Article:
The University of Wisconsin-Madison (UWM) cites a report from General Motors Corporation, which found 90,000 unaltered chrysotile asbestos fibers in a single nanogram of brake dust.

When the blowout process occurs, loose chrysotile asbestos fibers enter the air. This does not only affect the person blowing out the toxic dust. It can expose anyone in close proximity to asbestos. The article from UWM also cites a study reporting “measurable concentrations of asbestos” up to 75 feet from the location of the blowout.

Asbestos Exposure Due to At-Home “Shade Tree” Automobile Repair

Some people enjoy working on their automobiles at home and view it as a way to save money. However, much of the general public didn’t know asbestos was dangerous until the end of the 20th century. Many Americans also didn’t know how prevalent asbestos was in general and especially in automobiles.

The ICDRI says “non-professional home auto mechanics that repair or replace their own brakes or clutches” are at risk of exposure. Their families are also in danger “since no protective measures are likely taken to prevent fibers from entering the home.”

Because shade-tree mechanics aren’t professionals, they likely do not have practical tools for repairing their automobiles. They may use tools not well-suited for the job, which can further disturb asbestos, which can lead to asbestos exposure for themselves and others.

Secondary Asbestos Exposure From Automobile Mechanics

Asbestos exposure can happen for people who don’t work directly with the mineral in their jobs. Automobile mechanics can carry loose, dangerous asbestos fibers on their clothes or in their hair, which puts their family and friends at risk. The mechanics bring asbestos dust into their homes, leading to secondary asbestos exposure for spouses, children and grandchildren.

Examples of Automobile Workers Developing Mesothelioma

The researchers at the University of Wisconsin-Madison backed up their science by listing numerous mesothelioma cases involving brake installation and repair.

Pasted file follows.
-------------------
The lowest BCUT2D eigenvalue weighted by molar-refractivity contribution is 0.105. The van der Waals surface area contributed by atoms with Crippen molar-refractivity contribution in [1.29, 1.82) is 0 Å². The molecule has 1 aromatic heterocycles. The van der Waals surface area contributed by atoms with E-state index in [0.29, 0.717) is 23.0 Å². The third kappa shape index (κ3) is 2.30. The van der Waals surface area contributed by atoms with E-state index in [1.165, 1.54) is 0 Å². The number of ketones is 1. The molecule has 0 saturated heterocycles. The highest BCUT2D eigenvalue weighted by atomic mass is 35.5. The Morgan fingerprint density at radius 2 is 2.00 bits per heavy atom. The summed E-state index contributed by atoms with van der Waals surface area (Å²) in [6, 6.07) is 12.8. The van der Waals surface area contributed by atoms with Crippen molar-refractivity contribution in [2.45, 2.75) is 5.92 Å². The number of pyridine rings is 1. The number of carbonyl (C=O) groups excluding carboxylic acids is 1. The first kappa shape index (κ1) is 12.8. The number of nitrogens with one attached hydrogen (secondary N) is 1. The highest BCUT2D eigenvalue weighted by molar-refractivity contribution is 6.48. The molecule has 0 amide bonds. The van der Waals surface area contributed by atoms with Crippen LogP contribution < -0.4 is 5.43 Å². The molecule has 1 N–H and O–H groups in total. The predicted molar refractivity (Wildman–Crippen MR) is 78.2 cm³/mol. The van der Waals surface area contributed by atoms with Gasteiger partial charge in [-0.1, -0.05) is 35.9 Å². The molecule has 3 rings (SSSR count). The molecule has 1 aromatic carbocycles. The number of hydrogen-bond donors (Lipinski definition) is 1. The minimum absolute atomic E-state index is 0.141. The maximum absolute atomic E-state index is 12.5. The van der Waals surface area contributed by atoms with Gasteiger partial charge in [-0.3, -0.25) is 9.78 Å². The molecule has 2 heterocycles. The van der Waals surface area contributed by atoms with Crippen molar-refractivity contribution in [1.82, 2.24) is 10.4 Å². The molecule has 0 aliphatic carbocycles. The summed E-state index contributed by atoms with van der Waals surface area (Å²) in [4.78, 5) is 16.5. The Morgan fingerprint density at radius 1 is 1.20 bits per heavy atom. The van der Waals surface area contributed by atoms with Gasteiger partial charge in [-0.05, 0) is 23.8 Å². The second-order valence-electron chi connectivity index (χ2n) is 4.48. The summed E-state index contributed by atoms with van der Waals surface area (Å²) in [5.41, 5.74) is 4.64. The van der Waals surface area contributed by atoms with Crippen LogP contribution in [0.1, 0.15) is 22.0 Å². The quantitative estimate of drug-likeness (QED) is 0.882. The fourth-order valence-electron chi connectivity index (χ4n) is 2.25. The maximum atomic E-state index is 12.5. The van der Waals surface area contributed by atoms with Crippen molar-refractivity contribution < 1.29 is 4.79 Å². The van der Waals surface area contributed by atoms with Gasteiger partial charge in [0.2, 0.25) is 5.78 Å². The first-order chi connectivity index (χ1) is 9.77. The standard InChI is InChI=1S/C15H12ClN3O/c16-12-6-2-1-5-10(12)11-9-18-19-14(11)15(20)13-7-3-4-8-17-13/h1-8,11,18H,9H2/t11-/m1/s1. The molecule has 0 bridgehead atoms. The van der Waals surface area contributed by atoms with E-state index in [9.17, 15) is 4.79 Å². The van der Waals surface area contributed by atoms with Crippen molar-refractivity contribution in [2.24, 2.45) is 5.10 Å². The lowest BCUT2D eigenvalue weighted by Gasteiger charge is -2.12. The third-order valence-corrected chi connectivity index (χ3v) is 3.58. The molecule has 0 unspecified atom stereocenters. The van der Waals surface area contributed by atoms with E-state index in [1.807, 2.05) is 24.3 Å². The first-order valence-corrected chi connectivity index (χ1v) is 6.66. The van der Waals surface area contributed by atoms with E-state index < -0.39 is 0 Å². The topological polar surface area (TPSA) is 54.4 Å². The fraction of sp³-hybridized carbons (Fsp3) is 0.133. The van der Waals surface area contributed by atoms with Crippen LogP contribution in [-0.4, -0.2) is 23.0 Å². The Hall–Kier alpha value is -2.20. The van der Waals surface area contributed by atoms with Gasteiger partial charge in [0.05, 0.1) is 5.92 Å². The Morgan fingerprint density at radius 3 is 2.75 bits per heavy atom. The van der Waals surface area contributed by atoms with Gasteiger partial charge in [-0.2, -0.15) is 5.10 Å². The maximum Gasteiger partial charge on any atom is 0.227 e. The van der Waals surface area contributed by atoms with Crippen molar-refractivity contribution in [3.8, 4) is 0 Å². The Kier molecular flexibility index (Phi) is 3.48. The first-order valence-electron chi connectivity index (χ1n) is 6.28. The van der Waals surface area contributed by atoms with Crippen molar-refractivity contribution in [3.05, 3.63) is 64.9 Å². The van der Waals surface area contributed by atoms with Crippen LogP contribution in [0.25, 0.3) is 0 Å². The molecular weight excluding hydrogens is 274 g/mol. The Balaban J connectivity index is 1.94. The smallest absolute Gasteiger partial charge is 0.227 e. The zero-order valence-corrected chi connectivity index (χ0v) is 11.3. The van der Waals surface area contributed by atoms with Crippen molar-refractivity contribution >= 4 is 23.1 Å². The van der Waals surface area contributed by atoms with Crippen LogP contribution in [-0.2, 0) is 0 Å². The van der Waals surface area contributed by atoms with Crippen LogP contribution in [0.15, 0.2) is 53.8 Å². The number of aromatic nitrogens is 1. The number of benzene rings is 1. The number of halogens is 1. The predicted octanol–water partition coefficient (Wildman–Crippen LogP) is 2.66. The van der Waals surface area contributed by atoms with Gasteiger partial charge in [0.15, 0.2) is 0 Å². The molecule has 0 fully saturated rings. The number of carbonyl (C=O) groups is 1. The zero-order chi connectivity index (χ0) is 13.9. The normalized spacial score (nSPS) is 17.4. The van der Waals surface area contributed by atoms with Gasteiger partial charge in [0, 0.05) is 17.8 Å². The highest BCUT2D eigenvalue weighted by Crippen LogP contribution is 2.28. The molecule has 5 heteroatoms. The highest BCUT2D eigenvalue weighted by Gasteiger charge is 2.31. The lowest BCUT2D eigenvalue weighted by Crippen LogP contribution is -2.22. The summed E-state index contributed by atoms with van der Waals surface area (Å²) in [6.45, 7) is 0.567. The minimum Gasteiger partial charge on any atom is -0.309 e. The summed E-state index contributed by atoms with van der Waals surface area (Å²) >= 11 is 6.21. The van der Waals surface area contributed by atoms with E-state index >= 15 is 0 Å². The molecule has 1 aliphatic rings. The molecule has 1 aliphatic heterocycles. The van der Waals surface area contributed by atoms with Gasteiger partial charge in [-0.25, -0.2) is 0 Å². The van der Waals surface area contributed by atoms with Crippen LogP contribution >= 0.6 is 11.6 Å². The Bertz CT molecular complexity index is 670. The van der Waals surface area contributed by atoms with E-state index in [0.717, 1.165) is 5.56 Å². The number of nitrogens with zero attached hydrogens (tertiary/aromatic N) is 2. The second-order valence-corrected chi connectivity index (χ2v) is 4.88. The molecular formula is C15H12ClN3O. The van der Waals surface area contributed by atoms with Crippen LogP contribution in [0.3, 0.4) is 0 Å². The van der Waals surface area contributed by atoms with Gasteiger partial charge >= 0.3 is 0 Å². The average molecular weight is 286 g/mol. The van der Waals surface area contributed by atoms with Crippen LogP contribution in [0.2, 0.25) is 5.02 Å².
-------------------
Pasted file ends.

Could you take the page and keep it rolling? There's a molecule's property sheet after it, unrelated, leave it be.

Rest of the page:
The cases mentioned include:

  • A male who “worked in the manufacturing of brake linings”
  • A 43-year-old woman who weaved brake linings for three years
  • A 47-year-old male whose only asbestos exposure occurred from his auto mechanic work
  • Two women from New York whose husbands were exposed to brake linings
  • A woman whose husband was a brake lining worker

A study from the University of Georgetown and Duke University examined 1,445 mesothelioma cases. Of them, 51 cases were from working on automobiles, which includes auto mechanics, brake repair workers and brake lining workers.

The Australian National Mesothelioma Registry consists of 6,329 cases from 1945-2000. Of the cases, 58 involved brake work as the only source of occupational asbestos exposure.

Mesothelioma Verdicts for Automobile Mechanics

A few mesothelioma lawsuits show how automobile mechanics should be empowered to pursue the major companies responsible for their cancer.

A jury in Spokane, Washington, found Volkswagen AG of Germany and the American subsidiary of Volkswagen liable for exposing an auto mechanic to asbestos. The jury awarded a $5.75 million verdict to the former mechanic, who passed away. The majority of it went to the estate of the victim, who worked as an auto mechanic from 1972-1975 at Volkswagen’s Spokane dealership. He replaced brakes and clutches on Volkswagen vehicles.

Mesothelioma Guide Helps Former Mechanic Get Compensation

Mesothelioma Guide’s patient advocates and other staff members helped William Trokey, a former automobile mechanic, win a mesothelioma verdict against Ford Motor Company. William was a brake drum installer during the 1960s for the automobile manufacturer.

He and his wife, Kathy, each received $10 million for a total asbestos verdict of $20 million from a jury in St. Louis, Missouri. Mesothelioma Guide’s patient advocates guided the couple to the legal representation that was the best fit for them.

What to Do If You Did Automobile Work and Have Mesothelioma

Another harrowing statistic cited in the article from UW-M involves the work of Dr. Douglas Henderson, an expert for the World Trade Organization. He “calculated” that brake mechanics have 10 times the risk of developing mesothelioma compared to the general population.

Ten times the normal risk is quite a lot, and it’s more evidence to prove automobile work can lead to mesothelioma. If you repaired or installed brakes on automobiles, either professionally or at home, you could’ve been exposed to asbestos. The mineral was used for the majority of the 20th century without the general public knowing of its dangers.

If you’ve been diagnosed with mesothelioma, then we are here to support you. Our patient advocate team can explain your options, both medically and legally, and will do everything possible to help.

Email either of our patient advocates — Karen Ritter, RN ([email protected]) or Carl Jewett ([email protected]) — to get more information.